Instagram is now one of the biggest social networking platforms, allowing you to create your life in capsulated boxes which make it easier for the human brain to then categorise where you fit in the world: #bodypositive #wildchild #famousforbeingfamous. The candy coloured filters and witty captions you have the “freedom” to personalise allow your day to day life, to come to life.
Access to review your life is open and even if we have it on private, we want people to know us, including tinder dates, potential lovers, new employers, friends or enemies, all with the advantage of keeping within social distancing guidelines. I mean social distancing in the way we used it before the Covid-19 outbreak, you know, knowing mostly everything about someone without any engagement in old fashioned conversation. It also enables you to privately determine whether you want to be friends with them or just secretly look at their “stories”, if you still don’t think they can see you viewing their stories…you can (note to my ex boyfriend).
The platform itself is not a total disruptive and major creator of dissolution as it does create a brilliant platform for business and advertisement.
The thing I want to pull into focus is this, what happens if you delete your account? Do you delete your identity in the process?
By having your “insta – identity” available to view, we can gain access, insight and clues in to who this person is, known as you, and the values you place on certain events, travel, food, going out, animals, etc. Instagram creates an interactive, habitual platform that we can return to again and again to get a reminder of who we are and re-confirm ourselves and our relevant existence.
As humans are creatures of habit, we generally like the same things with just a hint of slight variation. We like to maintain a consistent identity to re-affirm ourselves. The downside is, we get stitched into recreating the same patterns and person we display online.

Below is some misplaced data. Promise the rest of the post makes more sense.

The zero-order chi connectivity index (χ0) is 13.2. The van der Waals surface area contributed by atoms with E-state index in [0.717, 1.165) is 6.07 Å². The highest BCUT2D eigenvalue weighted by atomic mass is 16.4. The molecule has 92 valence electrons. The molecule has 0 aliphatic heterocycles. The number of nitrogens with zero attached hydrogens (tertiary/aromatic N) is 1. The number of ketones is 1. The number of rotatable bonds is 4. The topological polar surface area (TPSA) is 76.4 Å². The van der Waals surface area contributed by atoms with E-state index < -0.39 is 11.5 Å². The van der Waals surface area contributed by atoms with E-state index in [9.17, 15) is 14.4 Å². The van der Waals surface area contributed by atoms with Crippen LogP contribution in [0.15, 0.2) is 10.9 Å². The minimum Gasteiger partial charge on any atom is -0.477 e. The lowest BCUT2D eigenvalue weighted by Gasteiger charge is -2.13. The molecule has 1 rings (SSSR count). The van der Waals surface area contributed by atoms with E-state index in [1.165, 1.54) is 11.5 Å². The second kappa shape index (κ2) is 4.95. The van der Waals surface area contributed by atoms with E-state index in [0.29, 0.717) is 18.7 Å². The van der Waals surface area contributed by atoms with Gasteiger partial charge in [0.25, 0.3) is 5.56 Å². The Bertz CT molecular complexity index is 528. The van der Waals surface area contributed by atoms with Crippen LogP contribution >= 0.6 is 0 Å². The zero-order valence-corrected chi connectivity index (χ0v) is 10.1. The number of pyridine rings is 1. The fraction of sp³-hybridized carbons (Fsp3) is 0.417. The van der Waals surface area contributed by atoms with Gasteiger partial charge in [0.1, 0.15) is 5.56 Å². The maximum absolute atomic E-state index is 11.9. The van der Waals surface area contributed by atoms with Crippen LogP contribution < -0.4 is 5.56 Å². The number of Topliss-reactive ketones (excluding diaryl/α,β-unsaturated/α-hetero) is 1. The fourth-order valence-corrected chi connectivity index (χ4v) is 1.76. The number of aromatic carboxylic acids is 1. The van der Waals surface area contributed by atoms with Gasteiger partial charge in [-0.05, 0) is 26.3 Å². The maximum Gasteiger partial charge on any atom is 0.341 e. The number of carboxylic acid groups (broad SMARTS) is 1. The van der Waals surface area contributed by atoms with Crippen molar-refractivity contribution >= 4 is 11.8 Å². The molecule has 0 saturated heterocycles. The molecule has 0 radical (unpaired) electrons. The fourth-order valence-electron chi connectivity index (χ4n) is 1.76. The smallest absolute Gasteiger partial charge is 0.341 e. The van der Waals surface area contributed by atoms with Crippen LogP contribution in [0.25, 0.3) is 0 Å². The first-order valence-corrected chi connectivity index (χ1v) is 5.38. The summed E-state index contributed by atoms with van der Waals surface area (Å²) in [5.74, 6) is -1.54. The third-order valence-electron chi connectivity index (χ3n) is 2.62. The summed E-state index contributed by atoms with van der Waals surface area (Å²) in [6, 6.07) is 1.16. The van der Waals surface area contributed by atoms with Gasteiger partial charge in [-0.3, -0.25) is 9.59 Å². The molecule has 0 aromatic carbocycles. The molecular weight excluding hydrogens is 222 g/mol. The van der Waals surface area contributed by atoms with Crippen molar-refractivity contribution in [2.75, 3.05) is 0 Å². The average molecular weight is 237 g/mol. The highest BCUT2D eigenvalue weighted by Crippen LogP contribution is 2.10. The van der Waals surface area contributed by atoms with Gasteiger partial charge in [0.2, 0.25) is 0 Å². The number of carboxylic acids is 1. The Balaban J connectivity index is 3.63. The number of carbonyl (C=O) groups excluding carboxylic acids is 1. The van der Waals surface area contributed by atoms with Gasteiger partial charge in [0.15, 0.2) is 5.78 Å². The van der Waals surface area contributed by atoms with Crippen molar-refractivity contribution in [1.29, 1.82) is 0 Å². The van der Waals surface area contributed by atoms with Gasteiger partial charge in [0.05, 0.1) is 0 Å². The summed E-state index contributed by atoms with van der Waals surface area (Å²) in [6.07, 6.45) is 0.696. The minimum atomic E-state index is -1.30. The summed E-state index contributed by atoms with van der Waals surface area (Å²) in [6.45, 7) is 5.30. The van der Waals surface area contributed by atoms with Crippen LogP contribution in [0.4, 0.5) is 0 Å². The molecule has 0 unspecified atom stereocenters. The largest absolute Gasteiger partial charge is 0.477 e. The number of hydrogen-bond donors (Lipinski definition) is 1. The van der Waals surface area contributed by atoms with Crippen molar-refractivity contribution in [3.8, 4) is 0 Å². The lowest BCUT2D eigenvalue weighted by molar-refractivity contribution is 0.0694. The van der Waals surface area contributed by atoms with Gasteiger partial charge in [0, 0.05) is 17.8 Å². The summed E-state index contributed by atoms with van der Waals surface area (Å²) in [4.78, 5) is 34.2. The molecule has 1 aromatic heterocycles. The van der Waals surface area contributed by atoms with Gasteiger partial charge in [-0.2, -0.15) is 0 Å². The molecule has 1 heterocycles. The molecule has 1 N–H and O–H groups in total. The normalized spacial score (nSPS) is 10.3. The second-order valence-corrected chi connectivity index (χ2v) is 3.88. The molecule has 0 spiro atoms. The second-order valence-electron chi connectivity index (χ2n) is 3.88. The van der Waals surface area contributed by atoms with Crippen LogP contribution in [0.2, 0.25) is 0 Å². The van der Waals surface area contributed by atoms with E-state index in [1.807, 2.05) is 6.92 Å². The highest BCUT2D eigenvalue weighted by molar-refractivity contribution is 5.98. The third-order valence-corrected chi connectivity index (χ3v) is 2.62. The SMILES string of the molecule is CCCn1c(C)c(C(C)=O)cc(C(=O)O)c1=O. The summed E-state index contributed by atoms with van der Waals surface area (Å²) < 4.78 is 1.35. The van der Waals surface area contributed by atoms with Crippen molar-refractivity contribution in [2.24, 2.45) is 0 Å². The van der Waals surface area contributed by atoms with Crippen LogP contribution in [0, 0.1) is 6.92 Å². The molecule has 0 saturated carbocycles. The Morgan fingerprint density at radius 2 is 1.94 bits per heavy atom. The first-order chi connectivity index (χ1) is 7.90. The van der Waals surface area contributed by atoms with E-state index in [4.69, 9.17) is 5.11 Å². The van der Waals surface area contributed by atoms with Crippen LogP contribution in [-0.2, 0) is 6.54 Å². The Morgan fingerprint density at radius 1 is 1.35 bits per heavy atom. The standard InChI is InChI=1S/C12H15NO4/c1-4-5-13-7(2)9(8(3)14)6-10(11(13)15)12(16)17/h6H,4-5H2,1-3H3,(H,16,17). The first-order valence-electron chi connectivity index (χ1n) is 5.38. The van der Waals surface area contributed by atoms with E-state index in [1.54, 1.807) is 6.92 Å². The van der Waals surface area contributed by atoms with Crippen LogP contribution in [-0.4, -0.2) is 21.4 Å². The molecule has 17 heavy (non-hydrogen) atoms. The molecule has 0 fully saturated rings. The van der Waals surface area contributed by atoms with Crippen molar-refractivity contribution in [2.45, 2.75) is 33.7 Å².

We generate a display of a busy life to relate to a measure of importance, a display of luxury fashion goods, to be a measure of style. Often we get stuck in a wheel of “bettering” our previous measure to compete with the influences we are breathing in on Instagram. Because of the instant nature of the beast, we don’t have time to self reflect and self enquire as to why, what and who we are wanting to become.
As personal development comes from combining the technique of watch, learn and act, we begin to compare not so much for personal growth but for status.
So why do we maintain this loop? Socially we are simulating to others, we want to share and like what our friends put up and even more than ever in these times we want to connect with people. However everything has a flipside. Just as cake will make you fat and bad boys will leave you heart broken, Instagram could keep you untransformative. For me personally, the maintained insta-identity platform re-roped me into feeling I was playing a role to maintain the social identity I was known for, rather then allowing me a place to gain insight, self reflection and a transformative goal toward who I wanted to be.
As I wrote to my friends informing them I was deleting my account, I received a lot of reassurance that contact and communication via phone calls and FaceTime was a must. However, I did receive one message back …. What!!? But you’re in ISO? What else are you going to do?
A voice came deep inside my little soul before I had logically processed a reply in my brain. I wrote it out instantly without a filter, resizing, recolouring, or comparing.
Simply, the person I want to be, is not on Instagram.
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